One of the most important and influential people in your adoption experience is your social worker. He or she will be there to guide you, support you, comfort you in times of suffering, and rejoice with you in times of happiness. But what happens when your social worker isn’t quite what you expected and your relationship doesn’t seem to be working out? Whatever the reasons your relationship is not working, it’s important to remember that your social worker is there to work for you and you have a right to work with someone who makes you comfortable and will help you in the best possible way.
In the hospital after I had given birth to my son, a social worker was sent to my room by the hospital staff. Although I had repeatedly told the nurses and doctors that I had an adoption plan and was working with an adoption agency, this young social worker came into my room to discuss “other options” with me.
At a time when life-changing decisions are being made, everyone deserves a social worker who makes them comfortable, advocates for them, and ultimately makes a positive difference in their lives.
I had spent months working with my agency social worker and my son’s adoptive parents on a birth plan that was right for us, but within moments of talking with the hospital social worker, I found myself confused and questioning the decision I had spent months prayerfully and thoughtfully considering. This young hospital social worker kept telling me how “adorable” my baby was and how “cute” the adoptive father and I were together. She insisted that we could make it work because we were both in our twenties and almost done with college. Throughout my three-day stay, she would repeatedly bounce into my room and tell me how happy she was for me, and that I should really reconsider. I was forced to tell her over and over, that although I loved my son more than I ever thought possible, I knew I needed to place him for adoption.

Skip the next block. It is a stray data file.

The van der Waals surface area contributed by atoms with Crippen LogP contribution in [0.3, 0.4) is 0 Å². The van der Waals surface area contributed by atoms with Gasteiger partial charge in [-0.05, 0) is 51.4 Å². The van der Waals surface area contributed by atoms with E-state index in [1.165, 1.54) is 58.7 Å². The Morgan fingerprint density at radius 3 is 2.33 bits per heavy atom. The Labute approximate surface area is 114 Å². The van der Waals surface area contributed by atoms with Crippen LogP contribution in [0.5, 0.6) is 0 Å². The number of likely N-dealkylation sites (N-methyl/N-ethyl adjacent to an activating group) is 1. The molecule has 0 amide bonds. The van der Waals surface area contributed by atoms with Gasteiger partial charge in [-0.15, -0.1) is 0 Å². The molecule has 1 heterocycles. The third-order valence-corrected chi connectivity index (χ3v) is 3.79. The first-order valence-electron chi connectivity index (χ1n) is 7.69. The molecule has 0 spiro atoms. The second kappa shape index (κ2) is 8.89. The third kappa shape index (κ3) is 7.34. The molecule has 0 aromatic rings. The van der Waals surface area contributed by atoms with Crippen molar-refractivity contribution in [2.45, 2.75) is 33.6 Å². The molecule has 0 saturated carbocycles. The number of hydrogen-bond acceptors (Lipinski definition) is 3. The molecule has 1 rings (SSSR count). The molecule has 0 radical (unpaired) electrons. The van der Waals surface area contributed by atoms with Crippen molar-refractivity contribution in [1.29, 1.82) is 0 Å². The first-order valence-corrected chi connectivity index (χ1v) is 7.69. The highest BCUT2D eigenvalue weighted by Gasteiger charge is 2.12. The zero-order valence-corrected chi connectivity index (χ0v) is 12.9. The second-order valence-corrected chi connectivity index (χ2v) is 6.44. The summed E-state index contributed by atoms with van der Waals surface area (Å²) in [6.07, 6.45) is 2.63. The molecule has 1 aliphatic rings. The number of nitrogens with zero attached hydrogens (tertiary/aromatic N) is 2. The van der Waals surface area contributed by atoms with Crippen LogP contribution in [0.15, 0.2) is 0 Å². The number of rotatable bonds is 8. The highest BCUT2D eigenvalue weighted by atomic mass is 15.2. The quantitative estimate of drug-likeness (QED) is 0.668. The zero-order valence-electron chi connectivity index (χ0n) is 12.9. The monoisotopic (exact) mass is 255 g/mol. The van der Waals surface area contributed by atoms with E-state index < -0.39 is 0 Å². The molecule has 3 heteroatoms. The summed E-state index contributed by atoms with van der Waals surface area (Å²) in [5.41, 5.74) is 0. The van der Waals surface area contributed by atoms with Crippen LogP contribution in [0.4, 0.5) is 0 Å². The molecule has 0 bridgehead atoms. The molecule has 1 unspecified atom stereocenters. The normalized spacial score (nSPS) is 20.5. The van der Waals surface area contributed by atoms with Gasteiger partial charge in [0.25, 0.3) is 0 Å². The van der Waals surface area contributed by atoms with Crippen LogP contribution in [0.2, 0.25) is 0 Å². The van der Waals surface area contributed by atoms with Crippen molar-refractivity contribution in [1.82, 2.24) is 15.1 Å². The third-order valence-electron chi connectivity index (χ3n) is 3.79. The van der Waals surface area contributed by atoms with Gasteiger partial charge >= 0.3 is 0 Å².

At the time, I was too timid to request a different hospital social worker, and despite her attempts at changing my mind, I still chose to place my beautiful son for adoption. Looking back, I wish I had known that I had the option to request a different social worker that wouldn’t put undue stress on me, but would rather be an additional support and guide.
Everyone in the adoption triad, including adoptees, birth parents and grandparents, couples looking to adopt, and adoptive parents have the right to a social worker who will work with them in an unbiased, non-judgmental, and supportive way. Social workers are trained individuals who learn skills to help them be advocates, counselors, and resource gatherers for their clients. When a social worker isn’t doing these things, their clients have options.
1) Communicate. The moment an issue or concern arises, the first thing you should do is communicate with your social worker. Let them know that you are uncomfortable with their actions, or that you feel they are being biased. Most of the times, the social worker might not even be aware of his/her actions and how they might be affecting you. Social workers are taught to constantly learn from their clients and improve themselves through self-assessments, and one of the ways they can do that is from client feedback.
2) Ask for someone different. If, after talking with your social worker, you feel like the problem remains unresolved, or that the issue is a personality conflict that is preventing you from forming a relationship, ask to be assigned a different social worker. Most adoption and foster care agencies have multiple social workers on staff, and it isn’t uncommon for clients to change social workers throughout the process.
3) Switch agencies. After exhausting all other options, including talking with your social worker or finding a different social worker within that agency, you might consider switching to a different agency. Every adoption agency has different goals and beliefs. Some agencies have religious or government backing, while others are for-profit or non-profit. You may need to find an agency that is a better fit for you.
Throughout the adoption process, it’s important to work with a social worker who works for you. At a time when life-changing decisions are being made, everyone deserves a social worker who makes them comfortable, advocates for them, and ultimately makes a positive difference in their lives.